Scrap-books filled with more or less every single ticket or pass from every concert I’ve ever attended; tour-schedules; letters; postcards, award ceremony menus and masses of other paraphernalia plus boxes of other ‘stuff’ that can’t be pasted into scrapbooks such as moment-defining magazine covers and attendant articles, the tour programmes I’ve written and designed, all of the various Island catalogues – one or two of which I know (now) that they don’t even have in their own archive – together with long-forgotten photographs, mis-printed album covers that were otherwise destroyed, up-front sales information sheets for when we were all traipsing around the record stores and more, much more desides.
And, along another wall in that same dungeon, a floor-to-ceiling rack that includes every Island album on vinyl I could ever find plus a very fair smattering of promotional 12” singles and picture-vinyl; a bit of a short-lived fashionable must-have for the serious collector – ie, train-spotter.
It is, dare I say, precisely the equivalent of standing at the end of the platform and writing down numbers off of in-bound steam-engines; by which I’m – finally – owning up being part of the anorak brigade. I’m jerked back into the here and now, realising I’ve been musing out loud.
How did you file everything… by artist or by..?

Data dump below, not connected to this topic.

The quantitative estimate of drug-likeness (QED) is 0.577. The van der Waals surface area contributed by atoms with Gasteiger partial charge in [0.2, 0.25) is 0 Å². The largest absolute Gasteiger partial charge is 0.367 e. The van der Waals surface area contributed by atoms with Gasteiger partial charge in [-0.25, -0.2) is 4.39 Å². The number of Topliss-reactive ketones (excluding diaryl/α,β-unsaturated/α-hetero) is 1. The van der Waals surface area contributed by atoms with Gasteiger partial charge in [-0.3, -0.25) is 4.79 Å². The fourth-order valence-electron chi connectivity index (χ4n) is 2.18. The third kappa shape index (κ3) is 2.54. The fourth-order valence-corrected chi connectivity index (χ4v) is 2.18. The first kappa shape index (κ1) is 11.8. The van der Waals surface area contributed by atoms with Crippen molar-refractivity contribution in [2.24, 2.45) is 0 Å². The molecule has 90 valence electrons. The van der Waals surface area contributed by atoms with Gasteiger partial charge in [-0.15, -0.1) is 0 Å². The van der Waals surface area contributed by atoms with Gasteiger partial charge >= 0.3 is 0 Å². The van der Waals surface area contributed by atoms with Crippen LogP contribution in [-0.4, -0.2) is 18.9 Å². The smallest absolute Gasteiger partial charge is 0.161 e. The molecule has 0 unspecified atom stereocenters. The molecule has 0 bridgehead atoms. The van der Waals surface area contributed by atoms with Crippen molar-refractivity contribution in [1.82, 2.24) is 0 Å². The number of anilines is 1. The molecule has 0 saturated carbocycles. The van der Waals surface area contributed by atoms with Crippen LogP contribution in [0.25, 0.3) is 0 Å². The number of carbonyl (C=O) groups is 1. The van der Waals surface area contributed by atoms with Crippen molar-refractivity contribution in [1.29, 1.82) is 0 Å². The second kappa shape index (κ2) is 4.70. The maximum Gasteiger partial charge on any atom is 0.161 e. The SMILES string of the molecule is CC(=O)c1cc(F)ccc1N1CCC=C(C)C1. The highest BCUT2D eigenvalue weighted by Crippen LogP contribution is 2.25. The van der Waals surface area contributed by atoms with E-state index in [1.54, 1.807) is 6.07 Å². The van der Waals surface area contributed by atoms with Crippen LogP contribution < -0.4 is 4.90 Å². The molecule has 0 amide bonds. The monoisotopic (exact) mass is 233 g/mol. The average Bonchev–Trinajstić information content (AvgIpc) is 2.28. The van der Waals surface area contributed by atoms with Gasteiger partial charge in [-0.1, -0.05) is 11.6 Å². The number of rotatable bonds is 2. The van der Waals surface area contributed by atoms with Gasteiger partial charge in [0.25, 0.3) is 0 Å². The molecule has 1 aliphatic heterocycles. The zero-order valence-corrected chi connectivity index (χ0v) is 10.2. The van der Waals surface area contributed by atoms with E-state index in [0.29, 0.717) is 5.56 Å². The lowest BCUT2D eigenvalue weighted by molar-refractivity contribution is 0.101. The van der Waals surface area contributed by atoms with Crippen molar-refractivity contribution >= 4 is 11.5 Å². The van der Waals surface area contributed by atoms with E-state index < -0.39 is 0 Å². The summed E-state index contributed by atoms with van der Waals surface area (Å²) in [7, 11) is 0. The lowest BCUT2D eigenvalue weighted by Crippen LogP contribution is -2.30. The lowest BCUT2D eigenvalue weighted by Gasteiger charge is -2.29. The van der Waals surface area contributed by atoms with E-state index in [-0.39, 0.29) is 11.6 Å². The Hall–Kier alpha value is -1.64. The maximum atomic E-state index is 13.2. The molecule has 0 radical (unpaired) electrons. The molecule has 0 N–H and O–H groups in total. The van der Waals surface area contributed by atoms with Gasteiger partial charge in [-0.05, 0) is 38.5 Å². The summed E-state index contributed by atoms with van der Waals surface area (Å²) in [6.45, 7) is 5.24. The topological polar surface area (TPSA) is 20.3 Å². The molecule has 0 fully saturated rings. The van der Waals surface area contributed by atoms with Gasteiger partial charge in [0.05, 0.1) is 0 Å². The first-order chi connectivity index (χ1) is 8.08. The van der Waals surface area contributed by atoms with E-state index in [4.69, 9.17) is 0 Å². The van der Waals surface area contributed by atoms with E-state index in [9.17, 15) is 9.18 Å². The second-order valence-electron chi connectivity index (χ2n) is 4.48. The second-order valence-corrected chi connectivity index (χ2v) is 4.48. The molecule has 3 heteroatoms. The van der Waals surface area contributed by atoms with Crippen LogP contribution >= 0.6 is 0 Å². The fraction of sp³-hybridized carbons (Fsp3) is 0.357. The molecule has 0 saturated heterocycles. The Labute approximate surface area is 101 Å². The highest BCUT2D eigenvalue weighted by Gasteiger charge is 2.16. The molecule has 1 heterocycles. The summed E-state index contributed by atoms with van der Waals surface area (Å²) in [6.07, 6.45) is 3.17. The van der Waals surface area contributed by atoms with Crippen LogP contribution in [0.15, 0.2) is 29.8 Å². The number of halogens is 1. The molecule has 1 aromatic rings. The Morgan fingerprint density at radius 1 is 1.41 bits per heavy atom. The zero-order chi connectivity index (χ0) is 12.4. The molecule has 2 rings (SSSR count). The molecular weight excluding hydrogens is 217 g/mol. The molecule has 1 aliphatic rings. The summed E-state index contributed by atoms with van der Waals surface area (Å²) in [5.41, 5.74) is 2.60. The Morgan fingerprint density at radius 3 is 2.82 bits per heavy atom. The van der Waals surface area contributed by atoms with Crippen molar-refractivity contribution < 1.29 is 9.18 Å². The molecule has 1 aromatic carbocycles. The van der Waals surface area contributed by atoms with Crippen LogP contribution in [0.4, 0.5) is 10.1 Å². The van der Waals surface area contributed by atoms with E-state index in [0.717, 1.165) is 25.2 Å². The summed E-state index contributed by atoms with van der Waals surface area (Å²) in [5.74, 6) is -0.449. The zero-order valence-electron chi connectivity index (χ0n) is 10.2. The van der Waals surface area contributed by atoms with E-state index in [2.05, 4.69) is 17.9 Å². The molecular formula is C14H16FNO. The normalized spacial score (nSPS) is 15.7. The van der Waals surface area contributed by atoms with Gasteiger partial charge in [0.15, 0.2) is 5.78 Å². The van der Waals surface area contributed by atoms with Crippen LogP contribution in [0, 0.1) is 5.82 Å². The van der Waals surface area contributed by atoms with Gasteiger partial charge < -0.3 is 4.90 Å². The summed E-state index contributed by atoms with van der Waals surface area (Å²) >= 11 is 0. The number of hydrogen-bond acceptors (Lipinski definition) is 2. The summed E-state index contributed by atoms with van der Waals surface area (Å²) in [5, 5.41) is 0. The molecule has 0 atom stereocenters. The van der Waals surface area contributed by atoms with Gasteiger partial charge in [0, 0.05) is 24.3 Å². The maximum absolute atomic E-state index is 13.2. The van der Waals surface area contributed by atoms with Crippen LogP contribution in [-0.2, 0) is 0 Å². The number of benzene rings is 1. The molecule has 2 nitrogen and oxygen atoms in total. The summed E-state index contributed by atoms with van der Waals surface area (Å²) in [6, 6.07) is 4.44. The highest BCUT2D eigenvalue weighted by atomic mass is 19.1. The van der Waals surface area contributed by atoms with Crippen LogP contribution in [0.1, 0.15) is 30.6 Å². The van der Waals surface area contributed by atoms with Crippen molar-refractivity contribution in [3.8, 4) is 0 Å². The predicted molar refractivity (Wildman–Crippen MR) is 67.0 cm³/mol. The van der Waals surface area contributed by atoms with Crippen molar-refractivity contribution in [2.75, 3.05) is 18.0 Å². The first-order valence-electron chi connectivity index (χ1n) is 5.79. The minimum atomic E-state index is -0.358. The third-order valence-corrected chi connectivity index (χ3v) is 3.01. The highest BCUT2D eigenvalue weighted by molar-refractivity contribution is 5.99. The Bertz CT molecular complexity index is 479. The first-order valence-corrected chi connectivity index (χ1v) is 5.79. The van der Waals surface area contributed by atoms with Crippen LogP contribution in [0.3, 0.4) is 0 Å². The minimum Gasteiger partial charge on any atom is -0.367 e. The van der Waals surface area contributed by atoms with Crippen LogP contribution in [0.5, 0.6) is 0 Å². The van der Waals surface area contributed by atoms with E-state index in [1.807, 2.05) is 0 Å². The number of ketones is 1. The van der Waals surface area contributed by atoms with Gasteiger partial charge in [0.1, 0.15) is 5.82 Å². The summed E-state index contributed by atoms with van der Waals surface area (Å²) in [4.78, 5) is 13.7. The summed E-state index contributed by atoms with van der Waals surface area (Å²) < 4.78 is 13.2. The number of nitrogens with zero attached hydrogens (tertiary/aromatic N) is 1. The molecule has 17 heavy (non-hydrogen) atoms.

Numerically… and sad as this is, I can probably remember most of them. I’m absent-mindedly gazing at Liege & Lief and, almost without thinking say. This is ILPS 9116. I turn it over and search for the catalogue number on the top right corner, adjust my glasses and gasp out loud. I’m wrong, its 9115. Bugger, one out.
And the first you ever owned..?
Album or single? Single was Roy C’s Shotgun Wedding quickly followed by Traffic’s Paper Sun with Smiling Phases on the back – did you know that the first time that was played on radio, the dj played the b-side first? Album would have been ILP 961, Traffic’s Mr Fantasy, ILP meant it was the original mono copy and eventually I got the stereo version when that came out; that was ILPS 9061 and a bit of an eye-opener as most of the tracks sounded completely different. The great thing about working at EMI before I actually joined Island was that I’d be whizzing about all these record shops, do what I had to do and then spend ages trawling through their bargain bins – that’s where I found all the really early stuff. At home I’d made this book up with everything listed by catalogue number and I’d fill the blanks in when I’d found an album or single that I didn’t have. So I suppose I made my own first Island catalogue in that way – eventually I managed to get one record shop owner to part with the first official catalogue… I don’t think there are too many of them around now.
Are we ready to roll..? Asks the smiling, motor-cycle booted, voice in front of me who, although he’s courteous enough not to say it, will have realised by now that he’s about to interview a bloke who has a disposition to err on the anally retentative side of anorak.
We are, says the tall voice who, throughout this exchange and my inadvertent meander into my own memory lane has been fiddling about behind the camera… and the first question is asked.